The flower crew that day consisted of me and three college girls in halter tops. We cooled off by spraying each other with a garden hose. Watching them bend to pick flowers completely distracted me from the dreadful working conditions. And listening to them chatter amongst themselves gave me several tips for improving my social life. I volunteered to pick flowers every day thereafter, but was never chosen again. This taught me to keep a poker face when dealing with bosses. Never let them see you smile.

I only worked there for one summer. They folded back around 1982. The forty acres of farmland was turned into an expensive condominium development. The Old Man passed away, and Big John moved to Vermont where he kept on farming. The business is long gone, but the lessons I learned there are still work for me today.

The Professional Writers’ Alliance

The Professional Writers’ Alliance

At last, a professional organization that caters to the needs of direct-response industry writers. Find out how membership can change the course of your career. Learn More »

Click to Rate:
Average: 4.0
Published: July 22, 2010

7 Responses to “AWAI Writing Challenge Winning Entry: How Paul Newman Helped Me Sell Tomatoes”

  1. Nice Job William, I especially liked reading about the old man transforming trucked in produce into "local". Didn't anybody wonder how he grew pineapples in Connecticut? Keep up the good work.

    Lisa Smillie

  2. Nice job William.

    I laughed all the way through reading your experience with tears in my eyes.

    I had experiences like yours over the years.

    Leonard Earle and his Strawberry farm.

    Leonard was deaf, and carried a walking cane.

    My job was to weed out the strawberries by crawling on the ground all day from 7:am to: 6:pm along with other workers.

    Mr.Earle treated me like his own son.

    It's a long story, I may tell it someday.

    Larry Pelley


  3. William - you were really paying attention back in 1970! I also learned a few lessons at a summer job selling Fuller Brush products. Mainly, that you could sell almost anything with the right approach, but I don't think that I learned 4 lessons as important as yours.
    Because of your great story, the old Connecticutt farm will still keep on serving customers, but of a different sort.


  4. Great Story!!! My favorite part - the part that made me laugh the loudest - was the bagged tomatoes you sold for more money because Paul Newman had touched them. Thanks for sharing a time that helped me look back to times that were more innocent.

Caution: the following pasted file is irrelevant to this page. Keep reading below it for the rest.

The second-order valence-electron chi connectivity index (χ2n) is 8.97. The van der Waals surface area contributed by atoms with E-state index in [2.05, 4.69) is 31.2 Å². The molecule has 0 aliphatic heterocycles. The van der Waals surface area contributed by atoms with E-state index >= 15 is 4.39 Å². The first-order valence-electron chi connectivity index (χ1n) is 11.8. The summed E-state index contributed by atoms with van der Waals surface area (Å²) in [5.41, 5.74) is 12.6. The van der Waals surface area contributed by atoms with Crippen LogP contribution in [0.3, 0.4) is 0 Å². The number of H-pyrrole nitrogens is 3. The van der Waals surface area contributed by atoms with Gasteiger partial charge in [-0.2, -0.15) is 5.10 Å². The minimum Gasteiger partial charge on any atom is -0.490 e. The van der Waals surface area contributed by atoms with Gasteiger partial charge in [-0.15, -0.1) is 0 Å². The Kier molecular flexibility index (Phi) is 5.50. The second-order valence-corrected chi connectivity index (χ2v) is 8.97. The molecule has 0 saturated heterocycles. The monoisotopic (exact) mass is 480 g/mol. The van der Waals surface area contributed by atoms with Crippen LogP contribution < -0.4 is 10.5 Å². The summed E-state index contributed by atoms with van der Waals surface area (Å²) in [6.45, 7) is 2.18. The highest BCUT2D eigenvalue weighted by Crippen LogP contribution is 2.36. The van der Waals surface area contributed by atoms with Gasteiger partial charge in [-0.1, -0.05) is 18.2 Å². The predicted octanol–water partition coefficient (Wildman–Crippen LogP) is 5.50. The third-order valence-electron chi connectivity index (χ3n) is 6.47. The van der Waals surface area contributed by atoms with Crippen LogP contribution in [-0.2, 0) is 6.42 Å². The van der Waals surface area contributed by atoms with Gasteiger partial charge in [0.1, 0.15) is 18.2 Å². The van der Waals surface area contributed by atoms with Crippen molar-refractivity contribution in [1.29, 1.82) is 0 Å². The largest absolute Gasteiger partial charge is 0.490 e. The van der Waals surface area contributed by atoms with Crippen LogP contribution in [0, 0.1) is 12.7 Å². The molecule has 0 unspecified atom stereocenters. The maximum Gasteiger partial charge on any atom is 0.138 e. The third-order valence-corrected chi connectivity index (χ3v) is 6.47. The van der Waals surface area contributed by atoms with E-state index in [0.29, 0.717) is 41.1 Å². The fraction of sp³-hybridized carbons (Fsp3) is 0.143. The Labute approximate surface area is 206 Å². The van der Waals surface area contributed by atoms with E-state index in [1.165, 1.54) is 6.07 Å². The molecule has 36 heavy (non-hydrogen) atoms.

With a Joyful Heart - DJ Butler

  5. I too worked for George Rippe, but at the Fairfield store. My favorite story was the cider barrel, in the back of the store, each fall that would turn to Hard Cider, he caught us drinking and added vinegar to change the whole barrel to vinegar. Gotta love old George!!!

    Guest (david)

  6. I also worked at the Fairfield Rippe's store on Post Rd for George Rippe around 1959/60. The store was just past the A&P going west towards the traffic circle. George taught us to fill the bags with the slightly less appealing produce but always put the beauties on top. We always were excited to see the Rippe open flatbed truck arrive with boxes of fresh fruit and vegetables from the Rippe farm. And sometimes George would lean his girth against the scale just a bit to nudge it up.

    Guest (Bracketman)

  7. You must have known my brothers Tom and Peter Kirchhof. They worked there a long time.

    Guest (Martha)

Guest, Add a Comment
Please Note: Your comments will be seen by all visitors.

You are commenting as a guest. If you’re an AWAI Member, Login to myAWAI for easier commenting, email alerts, and more!

(If you don’t yet have an AWAI Member account, you can create one for free.)

This name will appear next to your comment.

Your email is required but will not be displayed.

Text only. Your comment may be trimmed if it exceeds 500 characters.

Type the Shadowed Word
Too hard to read? See a new image | Listen to the letters

Hint: The letters above appear as shadows and spell a real word. If you have trouble reading it, you can use the links to view a new image or listen to the letters being spoken.

(*all fields required)